For the Child Behavior Checklist total score, perceived dissociation was significant as a covariate (F=153.4, df=1, 95, p<0.001). Previously significant main effects for sexual and physical abuse were no longer significant. Perceived dissociation was a significant covariate for the internalizing (F=66.7, df=1, 95, p<0.001) and externalizing (F=80.2, df=1, 95, p<0.001) problem scores. The main effect for sexual abuse on these scores was eliminated after we controlled for dissociation.
Experienced dissociation was a significant covariate for both total score (F=40.9, df=1, 93, p<0.001) and the externalizing problems score (F=18.8, df=1, 93, p<0.001) from the Youth Self-Report. Previously significant main effects for sexual abuse on both scores disappeared after we controlled for dissociation.
For scores on the Child Acuity of Psychiatric Illness scale, perceived dissociation was a significant covariate (total: F=86.6, df=1, 83, p<0.001; risks: F=49.4, df=1, 95, p<0.001; symptoms: F=74.6, df=1, 92, p<0.001). The previously significant main effect for sexual abuse on all three indices disappeared.
For scores on the Child Severity of Psychiatric Illness scale, experienced dissociation was a significant covariate for suicide risk (F=7.36, df=1, 94, p<0.01). The previously significant main effect for sexual abuse was again not present. However, a slightly different pattern emerged for sexual aggression: while perceived dissociation was again a significant covariate (F=5.0, df=1, 93, p<0.05), a significant main effect remained for sexual abuse (F=8.64, df=1, 93, p<0.01) and the physical and sexual abuse interaction (F=4.43, df=1, 93, p<0.05).
The primary finding of this study is that dissociation appears to have a mediating role between sexual abuse and a variety of mental health outcomes. Higher levels of dissociation were found among sexually abused children than among physically abused children. Dissociation was associated with more symptoms, more frequent risk-taking behaviors, and less competent functioning. Consistent with other research, sexually abused children exhibited more symptoms and acute disturbance, including suicidality, sexual aggression, and self-mutilation (6–9). Associations between severity of sexual abuse, dissociation, and outcomes were not found, likely because of the consistently severe abuse histories within this study group. Overall, these findings suggest a unique relationship between sexual abuse and dissociation (1, 9) and the potential importance of dissociation as a mediator of symptoms, particularly destructive and harmful behaviors, among sexually abused children (14). These findings are compelling and may have clinical implications for work with traumatized children.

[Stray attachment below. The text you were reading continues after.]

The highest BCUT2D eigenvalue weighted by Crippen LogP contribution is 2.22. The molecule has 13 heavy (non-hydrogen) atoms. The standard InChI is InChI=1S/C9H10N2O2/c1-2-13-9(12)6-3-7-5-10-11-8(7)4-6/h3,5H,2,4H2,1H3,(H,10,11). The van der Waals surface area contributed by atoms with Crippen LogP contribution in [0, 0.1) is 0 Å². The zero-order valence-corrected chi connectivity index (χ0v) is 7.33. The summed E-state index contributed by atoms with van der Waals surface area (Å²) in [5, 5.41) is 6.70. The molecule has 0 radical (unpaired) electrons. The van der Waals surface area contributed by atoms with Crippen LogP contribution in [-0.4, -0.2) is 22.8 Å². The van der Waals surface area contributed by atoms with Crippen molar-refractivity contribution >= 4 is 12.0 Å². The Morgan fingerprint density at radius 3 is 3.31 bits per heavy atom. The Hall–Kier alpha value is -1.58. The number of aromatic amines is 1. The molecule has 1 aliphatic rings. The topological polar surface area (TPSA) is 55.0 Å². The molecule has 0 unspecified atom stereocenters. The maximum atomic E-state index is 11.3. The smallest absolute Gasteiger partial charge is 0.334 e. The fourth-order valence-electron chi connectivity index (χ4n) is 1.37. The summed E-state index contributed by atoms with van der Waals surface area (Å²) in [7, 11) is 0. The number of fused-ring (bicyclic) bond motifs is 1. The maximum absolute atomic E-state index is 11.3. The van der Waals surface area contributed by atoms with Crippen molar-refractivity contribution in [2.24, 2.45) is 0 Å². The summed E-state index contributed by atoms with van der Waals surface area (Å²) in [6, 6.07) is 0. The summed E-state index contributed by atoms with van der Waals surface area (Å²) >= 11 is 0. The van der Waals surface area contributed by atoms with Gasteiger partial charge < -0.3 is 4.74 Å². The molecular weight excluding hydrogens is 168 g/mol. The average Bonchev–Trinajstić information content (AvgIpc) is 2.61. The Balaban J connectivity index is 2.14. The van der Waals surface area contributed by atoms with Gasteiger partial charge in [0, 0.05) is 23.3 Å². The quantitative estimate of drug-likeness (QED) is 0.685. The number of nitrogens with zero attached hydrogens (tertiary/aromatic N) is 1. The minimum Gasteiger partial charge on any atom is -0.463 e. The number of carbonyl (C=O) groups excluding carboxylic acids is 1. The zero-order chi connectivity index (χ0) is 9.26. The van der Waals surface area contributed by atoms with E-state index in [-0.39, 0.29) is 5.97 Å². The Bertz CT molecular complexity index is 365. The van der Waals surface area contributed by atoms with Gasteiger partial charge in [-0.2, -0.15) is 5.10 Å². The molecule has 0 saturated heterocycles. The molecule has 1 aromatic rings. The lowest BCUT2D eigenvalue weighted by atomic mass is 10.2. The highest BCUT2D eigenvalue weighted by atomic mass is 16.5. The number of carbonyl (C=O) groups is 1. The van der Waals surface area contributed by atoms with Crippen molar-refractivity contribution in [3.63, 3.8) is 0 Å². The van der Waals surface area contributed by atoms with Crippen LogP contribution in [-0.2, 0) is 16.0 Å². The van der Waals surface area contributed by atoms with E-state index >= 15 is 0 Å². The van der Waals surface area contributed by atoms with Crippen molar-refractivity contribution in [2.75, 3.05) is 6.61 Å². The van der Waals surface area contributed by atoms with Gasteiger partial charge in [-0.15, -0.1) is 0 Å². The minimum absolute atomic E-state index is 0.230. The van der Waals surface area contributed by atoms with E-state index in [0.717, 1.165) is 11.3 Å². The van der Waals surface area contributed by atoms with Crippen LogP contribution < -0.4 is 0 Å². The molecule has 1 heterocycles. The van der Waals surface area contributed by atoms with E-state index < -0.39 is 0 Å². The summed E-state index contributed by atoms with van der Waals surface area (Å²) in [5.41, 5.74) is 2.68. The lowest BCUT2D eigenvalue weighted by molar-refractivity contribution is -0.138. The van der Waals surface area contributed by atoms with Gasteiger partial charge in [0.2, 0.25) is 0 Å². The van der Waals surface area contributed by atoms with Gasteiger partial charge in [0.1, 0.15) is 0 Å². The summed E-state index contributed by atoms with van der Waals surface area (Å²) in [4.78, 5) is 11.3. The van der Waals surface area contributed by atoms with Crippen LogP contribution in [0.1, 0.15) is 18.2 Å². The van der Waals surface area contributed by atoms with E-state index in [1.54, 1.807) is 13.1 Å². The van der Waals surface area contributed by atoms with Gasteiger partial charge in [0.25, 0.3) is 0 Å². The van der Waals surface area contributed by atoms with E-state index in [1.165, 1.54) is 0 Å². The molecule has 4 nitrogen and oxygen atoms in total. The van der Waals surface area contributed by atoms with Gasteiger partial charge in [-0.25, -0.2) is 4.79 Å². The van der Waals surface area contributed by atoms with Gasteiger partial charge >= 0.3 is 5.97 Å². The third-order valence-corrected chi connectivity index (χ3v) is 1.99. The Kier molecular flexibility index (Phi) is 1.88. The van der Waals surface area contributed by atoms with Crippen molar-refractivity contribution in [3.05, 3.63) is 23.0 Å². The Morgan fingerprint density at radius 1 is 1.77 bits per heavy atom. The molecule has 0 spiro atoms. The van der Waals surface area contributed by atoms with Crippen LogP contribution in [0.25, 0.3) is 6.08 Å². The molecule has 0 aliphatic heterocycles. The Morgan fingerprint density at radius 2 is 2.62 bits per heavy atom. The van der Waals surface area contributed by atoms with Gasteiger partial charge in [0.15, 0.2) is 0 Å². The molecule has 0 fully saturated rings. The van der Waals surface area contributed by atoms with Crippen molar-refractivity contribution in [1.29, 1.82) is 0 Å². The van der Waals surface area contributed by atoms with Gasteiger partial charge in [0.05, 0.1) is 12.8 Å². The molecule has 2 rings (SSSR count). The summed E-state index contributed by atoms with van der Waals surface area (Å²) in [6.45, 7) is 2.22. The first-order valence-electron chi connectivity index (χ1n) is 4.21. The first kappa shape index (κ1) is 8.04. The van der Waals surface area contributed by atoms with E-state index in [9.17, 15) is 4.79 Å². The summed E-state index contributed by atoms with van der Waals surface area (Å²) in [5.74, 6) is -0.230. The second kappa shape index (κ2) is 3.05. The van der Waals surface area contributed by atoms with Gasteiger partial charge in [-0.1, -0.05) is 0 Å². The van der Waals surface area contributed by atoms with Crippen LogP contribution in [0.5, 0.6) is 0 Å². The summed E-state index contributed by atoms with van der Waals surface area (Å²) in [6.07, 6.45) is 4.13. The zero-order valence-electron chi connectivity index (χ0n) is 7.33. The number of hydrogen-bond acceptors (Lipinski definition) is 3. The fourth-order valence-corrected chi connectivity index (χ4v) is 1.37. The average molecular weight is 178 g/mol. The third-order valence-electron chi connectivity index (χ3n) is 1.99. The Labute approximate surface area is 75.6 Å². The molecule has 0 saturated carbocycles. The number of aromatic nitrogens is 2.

This study has a number of strengths, including its multimethod design, mixed gender sample, and replication of findings across several measures and perspectives. There are also limitations and questions to consider. One important issue concerns the measures of dissociation: the Adolescent Dissociative Experiences Scale, referred to as "experienced dissociation," and the Child Dissociative Checklist, a "perceived dissociation" measure. While associated with each other, these variables were not highly correlated, perhaps reflecting separate constructs. The dissociation measures were primarily associated with outcomes of the same informant (e.g., child-reported dissociation to child-reported symptoms), yet some significant cross-informant relationships still existed. Thus, the findings cannot be attributed solely to method variance.